Titanium revenue boosted by U.S. expansion, but market conditions weigh on profits


Expansion into the U.S. asset-based trucking market helped Titanium Transportation boost revenue 14% in Q3 compared to the previous quarter, as its acquisition of Crane Transport will generate about US$60 million in annual top line revenue.

Consolidated revenue totaled $112.7 million in the quarter, down from $113.4 million the same quarter last year. Truck transportation revenue grew to $62.4 million from $54.9 million in Q3 2022, while logistics revenue fell from $59.6 million to $51.5 million. Net income fell 71% year over year, to $1.87 million.

Titanium truck in front of HQ
(Photo: James Menzies)

“During the third quarter of 2023, our industry continued to face significant headwinds including adverse economic conditions, soft demand and over-capacity,” Ted Daniel, CEO of Titanium Transportation Group, said in a release.

“Despite these challenging conditions, the strength of our company was demonstrated as we reported another strong and profitable quarter highlighted by growth in revenue from our trucking segment. Furthermore, we delivered on our commitment to sustainable growth by completing the acquisition of Crane, which provides a strategic foothold for our continued U.S. expansion. With the integration of Crane well underway and a solid foundation in place Titanium is well positioned to scale for future, long-term, sustainable growth.”

Integrating Crane Transport

Titanium is on pace to integrate Crane and will have rebranded the company by January, chief operating officer Marilyn Daniel said on a conference call with analysts.

“Having assets on the ground in the U.S. is definitely a market opener for us,” she said. “It’s definitely an opportunity for us and we see it as a significant growth opportunity.”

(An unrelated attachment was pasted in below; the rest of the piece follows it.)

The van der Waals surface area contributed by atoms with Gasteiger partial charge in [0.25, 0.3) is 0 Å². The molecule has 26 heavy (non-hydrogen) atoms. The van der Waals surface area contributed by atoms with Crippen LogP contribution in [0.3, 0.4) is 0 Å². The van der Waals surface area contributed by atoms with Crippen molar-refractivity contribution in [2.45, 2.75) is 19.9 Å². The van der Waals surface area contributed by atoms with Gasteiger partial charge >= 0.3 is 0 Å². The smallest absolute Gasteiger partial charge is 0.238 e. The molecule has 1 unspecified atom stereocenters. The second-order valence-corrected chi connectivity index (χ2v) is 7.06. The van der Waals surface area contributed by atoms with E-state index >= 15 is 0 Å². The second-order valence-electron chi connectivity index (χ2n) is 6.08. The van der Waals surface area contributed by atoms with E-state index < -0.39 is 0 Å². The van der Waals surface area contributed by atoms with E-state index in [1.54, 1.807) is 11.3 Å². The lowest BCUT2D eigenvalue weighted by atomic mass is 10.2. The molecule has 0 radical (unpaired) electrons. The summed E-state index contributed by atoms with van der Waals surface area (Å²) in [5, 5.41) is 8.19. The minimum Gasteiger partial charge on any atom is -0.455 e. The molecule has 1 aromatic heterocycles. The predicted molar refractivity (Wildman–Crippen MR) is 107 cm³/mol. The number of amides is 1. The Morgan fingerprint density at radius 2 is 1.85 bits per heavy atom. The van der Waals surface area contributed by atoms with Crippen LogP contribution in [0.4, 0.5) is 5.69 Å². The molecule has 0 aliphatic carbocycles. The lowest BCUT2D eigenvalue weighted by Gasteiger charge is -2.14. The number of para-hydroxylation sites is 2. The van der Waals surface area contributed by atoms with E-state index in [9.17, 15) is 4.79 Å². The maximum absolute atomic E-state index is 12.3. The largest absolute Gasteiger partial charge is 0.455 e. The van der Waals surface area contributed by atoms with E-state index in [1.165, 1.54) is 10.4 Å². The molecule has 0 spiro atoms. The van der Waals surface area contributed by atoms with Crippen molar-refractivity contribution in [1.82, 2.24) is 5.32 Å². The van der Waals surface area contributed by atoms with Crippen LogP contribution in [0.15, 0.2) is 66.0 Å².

Looking ahead, Titanium anticipates a couple more sluggish quarters when it comes to rates.

“With the acquisition of Crane, as well as our new freight brokerage offices, we remain focused on cost control and profitability while building towards our future growth,” Ted Daniel said in a release. “We anticipate macroeconomic uncertainty for the remainder of 2023, but continue to be well-positioned to weather these conditions and drive growth when the trucking cycle turns. We expect the market to improve during the second half of 2024, with reductions in supply to the freight market, enabling additional organic growth and driving value for shareholders.”

The company’s tractor and trailer fleets are now up to date and no further tractor purchases are needed in the next year, the company said on its analyst call. Asked when market conditions will improve, Ted Daniel said there will likely be a couple more soft quarters as capacity leaves the market.

“Last winter, people survived a lot easier than I believe they are going to this winter,” he said. “I believe we will see accelerated shrinkage of capacity by late spring, early summer and I believe in the second half [of 2024] we’re going to be far more robust from a pricing perspective.”


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